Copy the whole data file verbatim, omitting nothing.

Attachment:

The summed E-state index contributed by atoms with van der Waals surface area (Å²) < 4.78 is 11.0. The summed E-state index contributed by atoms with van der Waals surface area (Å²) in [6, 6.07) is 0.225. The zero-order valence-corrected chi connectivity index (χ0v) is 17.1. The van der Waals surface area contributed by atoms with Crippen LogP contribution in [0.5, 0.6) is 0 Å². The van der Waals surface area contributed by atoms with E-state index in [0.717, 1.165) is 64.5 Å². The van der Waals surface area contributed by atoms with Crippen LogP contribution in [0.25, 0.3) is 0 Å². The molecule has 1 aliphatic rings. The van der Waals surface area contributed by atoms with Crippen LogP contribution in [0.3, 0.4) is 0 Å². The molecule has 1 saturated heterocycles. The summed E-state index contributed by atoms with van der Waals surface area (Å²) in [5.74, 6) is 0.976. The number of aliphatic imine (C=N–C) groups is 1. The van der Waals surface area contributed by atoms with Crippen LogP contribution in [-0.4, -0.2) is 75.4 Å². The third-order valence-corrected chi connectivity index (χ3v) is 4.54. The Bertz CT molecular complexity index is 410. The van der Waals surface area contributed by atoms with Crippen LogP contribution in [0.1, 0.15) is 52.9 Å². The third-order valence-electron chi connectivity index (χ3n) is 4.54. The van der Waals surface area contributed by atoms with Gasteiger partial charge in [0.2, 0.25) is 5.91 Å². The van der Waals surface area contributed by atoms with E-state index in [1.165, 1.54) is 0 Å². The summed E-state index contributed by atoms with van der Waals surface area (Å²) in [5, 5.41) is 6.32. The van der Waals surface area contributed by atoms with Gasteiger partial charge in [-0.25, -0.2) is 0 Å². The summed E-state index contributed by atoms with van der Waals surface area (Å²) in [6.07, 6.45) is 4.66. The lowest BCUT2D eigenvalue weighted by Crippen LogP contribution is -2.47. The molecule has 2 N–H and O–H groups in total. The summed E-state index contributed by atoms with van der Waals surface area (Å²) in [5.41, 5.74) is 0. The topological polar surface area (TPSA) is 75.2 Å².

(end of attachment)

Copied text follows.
The summed E-state index contributed by atoms with van der Waals surface area (Å²) < 4.78 is 11.0. The summed E-state index contributed by atoms with van der Waals surface area (Å²) in [6, 6.07) is 0.225. The zero-order valence-corrected chi connectivity index (χ0v) is 17.1. The van der Waals surface area contributed by atoms with Crippen LogP contribution in [0.5, 0.6) is 0 Å². The van der Waals surface area contributed by atoms with E-state index in [0.717, 1.165) is 64.5 Å². The van der Waals surface area contributed by atoms with Crippen LogP contribution in [0.25, 0.3) is 0 Å². The molecule has 1 aliphatic rings. The van der Waals surface area contributed by atoms with Crippen LogP contribution in [0.3, 0.4) is 0 Å². The molecule has 1 saturated heterocycles. The summed E-state index contributed by atoms with van der Waals surface area (Å²) in [5.74, 6) is 0.976. The number of aliphatic imine (C=N–C) groups is 1. The van der Waals surface area contributed by atoms with Crippen LogP contribution in [-0.4, -0.2) is 75.4 Å². The third-order valence-corrected chi connectivity index (χ3v) is 4.54. The Bertz CT molecular complexity index is 410. The van der Waals surface area contributed by atoms with Crippen LogP contribution in [0.1, 0.15) is 52.9 Å². The third-order valence-electron chi connectivity index (χ3n) is 4.54. The van der Waals surface area contributed by atoms with Gasteiger partial charge in [0.2, 0.25) is 5.91 Å². The van der Waals surface area contributed by atoms with E-state index in [1.165, 1.54) is 0 Å². The summed E-state index contributed by atoms with van der Waals surface area (Å²) in [5, 5.41) is 6.32. The van der Waals surface area contributed by atoms with Gasteiger partial charge in [-0.25, -0.2) is 0 Å². The summed E-state index contributed by atoms with van der Waals surface area (Å²) in [6.07, 6.45) is 4.66. The lowest BCUT2D eigenvalue weighted by Crippen LogP contribution is -2.47. The molecule has 2 N–H and O–H groups in total. The summed E-state index contributed by atoms with van der Waals surface area (Å²) in [5.41, 5.74) is 0. The topological polar surface area (TPSA) is 75.2 Å².